Tony Hale: I would say that there is a real gift to have Edson as both the screenwriter and the director, because there’s been a lot of conversations just like ‘Who are these people?’, where do they come from. He can give all of these classes to us, so having it on a project is always a real gift.
Nine Days is a personal film, but it’s full of universal themes we can all relate to, isn’t that the key to trying to maintain a balance between broad content and content? Intimate content with your characters?
Tony Hale: God, you have good questions, and you have a great voice, man, like the whole package is great!
Arianna Ortiz: Well, I think when you’re an actor and you’re playing a character, you’re also trying to bring Edson’s vision to life. And I think in many ways, our job is to make the story as much as possible. Like really, in a way, let the themes go through existence and discovery, and these characters live on these journeys. And we talked about that a lot in our rehearsals and discussions, to bring us to the same page as these brand new souls, as we were beginning to experience this past life. And I think it’s really hard, and we’re very lucky that Edson has such a good director.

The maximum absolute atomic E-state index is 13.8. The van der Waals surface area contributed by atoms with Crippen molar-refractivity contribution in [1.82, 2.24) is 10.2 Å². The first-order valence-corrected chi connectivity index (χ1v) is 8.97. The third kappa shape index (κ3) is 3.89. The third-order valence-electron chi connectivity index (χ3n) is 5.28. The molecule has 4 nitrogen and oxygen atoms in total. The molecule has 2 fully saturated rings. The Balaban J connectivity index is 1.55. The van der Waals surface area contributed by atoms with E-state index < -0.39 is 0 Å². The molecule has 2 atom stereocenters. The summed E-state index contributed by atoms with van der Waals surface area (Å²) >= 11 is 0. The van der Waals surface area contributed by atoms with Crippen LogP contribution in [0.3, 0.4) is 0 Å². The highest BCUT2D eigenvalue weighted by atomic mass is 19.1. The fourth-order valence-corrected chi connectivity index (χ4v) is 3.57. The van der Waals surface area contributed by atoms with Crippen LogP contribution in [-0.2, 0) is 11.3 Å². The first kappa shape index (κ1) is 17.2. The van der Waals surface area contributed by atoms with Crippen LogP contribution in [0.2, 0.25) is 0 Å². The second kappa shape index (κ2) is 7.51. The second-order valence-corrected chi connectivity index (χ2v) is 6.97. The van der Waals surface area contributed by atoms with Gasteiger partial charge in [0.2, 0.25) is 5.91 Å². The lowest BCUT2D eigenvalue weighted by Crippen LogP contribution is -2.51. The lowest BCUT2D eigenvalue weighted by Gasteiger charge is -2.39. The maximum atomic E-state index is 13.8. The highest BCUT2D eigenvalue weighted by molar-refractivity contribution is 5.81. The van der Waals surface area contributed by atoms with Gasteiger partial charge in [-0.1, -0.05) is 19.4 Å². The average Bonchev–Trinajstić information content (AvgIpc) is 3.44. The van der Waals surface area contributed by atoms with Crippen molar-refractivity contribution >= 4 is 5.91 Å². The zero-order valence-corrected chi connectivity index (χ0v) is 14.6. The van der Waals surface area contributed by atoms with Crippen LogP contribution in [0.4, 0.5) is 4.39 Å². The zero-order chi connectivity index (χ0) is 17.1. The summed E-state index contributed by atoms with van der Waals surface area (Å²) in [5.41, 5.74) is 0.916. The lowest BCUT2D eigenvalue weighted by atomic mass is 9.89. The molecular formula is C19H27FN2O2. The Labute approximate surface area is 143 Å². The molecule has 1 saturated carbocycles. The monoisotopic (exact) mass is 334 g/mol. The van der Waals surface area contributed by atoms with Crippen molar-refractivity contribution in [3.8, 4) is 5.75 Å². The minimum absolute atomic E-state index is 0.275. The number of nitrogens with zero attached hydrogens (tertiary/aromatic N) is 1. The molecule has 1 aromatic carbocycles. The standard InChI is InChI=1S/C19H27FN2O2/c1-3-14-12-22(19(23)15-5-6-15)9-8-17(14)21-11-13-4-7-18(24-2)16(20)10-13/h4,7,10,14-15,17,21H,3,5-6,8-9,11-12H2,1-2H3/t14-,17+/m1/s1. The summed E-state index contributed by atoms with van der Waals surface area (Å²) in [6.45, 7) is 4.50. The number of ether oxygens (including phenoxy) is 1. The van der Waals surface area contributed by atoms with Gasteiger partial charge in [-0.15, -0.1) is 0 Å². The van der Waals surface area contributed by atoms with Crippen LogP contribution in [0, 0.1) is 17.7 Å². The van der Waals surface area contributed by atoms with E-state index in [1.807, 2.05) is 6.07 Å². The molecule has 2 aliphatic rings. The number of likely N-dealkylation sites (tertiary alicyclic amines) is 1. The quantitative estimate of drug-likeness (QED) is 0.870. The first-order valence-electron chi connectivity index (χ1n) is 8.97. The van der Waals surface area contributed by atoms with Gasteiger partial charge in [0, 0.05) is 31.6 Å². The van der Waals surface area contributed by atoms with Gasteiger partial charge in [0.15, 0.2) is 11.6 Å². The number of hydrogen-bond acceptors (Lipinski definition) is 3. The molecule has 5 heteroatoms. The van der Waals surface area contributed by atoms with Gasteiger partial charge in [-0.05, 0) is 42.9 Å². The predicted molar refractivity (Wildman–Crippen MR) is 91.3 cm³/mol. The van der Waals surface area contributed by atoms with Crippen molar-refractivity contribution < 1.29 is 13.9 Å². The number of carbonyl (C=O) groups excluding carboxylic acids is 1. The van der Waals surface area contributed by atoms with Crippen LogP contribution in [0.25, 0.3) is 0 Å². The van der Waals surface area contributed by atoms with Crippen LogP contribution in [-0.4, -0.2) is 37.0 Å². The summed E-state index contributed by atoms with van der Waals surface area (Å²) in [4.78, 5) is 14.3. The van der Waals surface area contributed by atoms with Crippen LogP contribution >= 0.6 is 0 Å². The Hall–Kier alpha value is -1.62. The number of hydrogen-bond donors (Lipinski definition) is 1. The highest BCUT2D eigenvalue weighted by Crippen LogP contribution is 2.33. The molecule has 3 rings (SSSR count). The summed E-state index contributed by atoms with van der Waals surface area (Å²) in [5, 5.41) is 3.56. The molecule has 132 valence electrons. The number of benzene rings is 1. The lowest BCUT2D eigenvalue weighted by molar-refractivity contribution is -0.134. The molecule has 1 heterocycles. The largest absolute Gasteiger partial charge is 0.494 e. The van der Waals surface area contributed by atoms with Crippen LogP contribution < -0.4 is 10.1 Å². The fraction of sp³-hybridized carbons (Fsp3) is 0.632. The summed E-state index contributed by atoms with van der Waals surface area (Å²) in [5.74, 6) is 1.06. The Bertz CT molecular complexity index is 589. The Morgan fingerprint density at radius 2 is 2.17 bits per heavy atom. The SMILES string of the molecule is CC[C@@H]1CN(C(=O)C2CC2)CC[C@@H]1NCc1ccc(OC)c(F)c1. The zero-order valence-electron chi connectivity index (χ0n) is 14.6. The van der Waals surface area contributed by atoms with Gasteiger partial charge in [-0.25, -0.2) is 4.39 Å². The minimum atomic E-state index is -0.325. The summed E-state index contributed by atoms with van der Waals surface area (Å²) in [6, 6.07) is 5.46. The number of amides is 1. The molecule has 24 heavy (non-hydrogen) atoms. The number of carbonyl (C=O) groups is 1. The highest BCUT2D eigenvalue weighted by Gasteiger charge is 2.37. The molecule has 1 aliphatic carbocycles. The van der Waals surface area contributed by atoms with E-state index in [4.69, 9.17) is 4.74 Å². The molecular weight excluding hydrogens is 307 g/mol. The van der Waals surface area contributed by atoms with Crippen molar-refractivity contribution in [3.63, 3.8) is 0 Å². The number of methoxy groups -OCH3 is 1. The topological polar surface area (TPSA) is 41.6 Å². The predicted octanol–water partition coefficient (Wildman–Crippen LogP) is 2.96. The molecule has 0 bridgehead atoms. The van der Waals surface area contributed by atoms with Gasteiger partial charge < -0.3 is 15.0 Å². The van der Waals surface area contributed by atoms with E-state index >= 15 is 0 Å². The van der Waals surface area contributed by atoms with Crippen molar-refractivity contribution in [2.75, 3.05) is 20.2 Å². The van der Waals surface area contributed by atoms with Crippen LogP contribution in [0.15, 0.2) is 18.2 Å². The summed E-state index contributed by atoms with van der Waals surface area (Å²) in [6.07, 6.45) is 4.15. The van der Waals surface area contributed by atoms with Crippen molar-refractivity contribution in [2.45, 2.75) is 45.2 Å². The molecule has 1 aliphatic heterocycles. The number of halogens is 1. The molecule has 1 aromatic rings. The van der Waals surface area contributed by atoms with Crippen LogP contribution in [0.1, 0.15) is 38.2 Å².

David Rysdahl: I think, based on that, you’re just showing the fidelity of the scene, and hopefully we trust the themes will be there, that the universal themes will be there. I just played my key role at the time, and then trusted that the rest of the cast, crew, and Edson would have the rest.
Tony Hale: But great, everyone loves what it’s saying. ‘Oh, we’re missing out on the little moments in life, we don’t, I don’t appreciate life’. Here, I’m playing a soul that’s desperate for life, and it’s like, ‘I have a life and I’m missing out on all the moments that I should cherish’. Because we all had that. But from David’s point of view, I was the part of this puzzle that I had to focus on, but then most of our discussions revolved around those topics.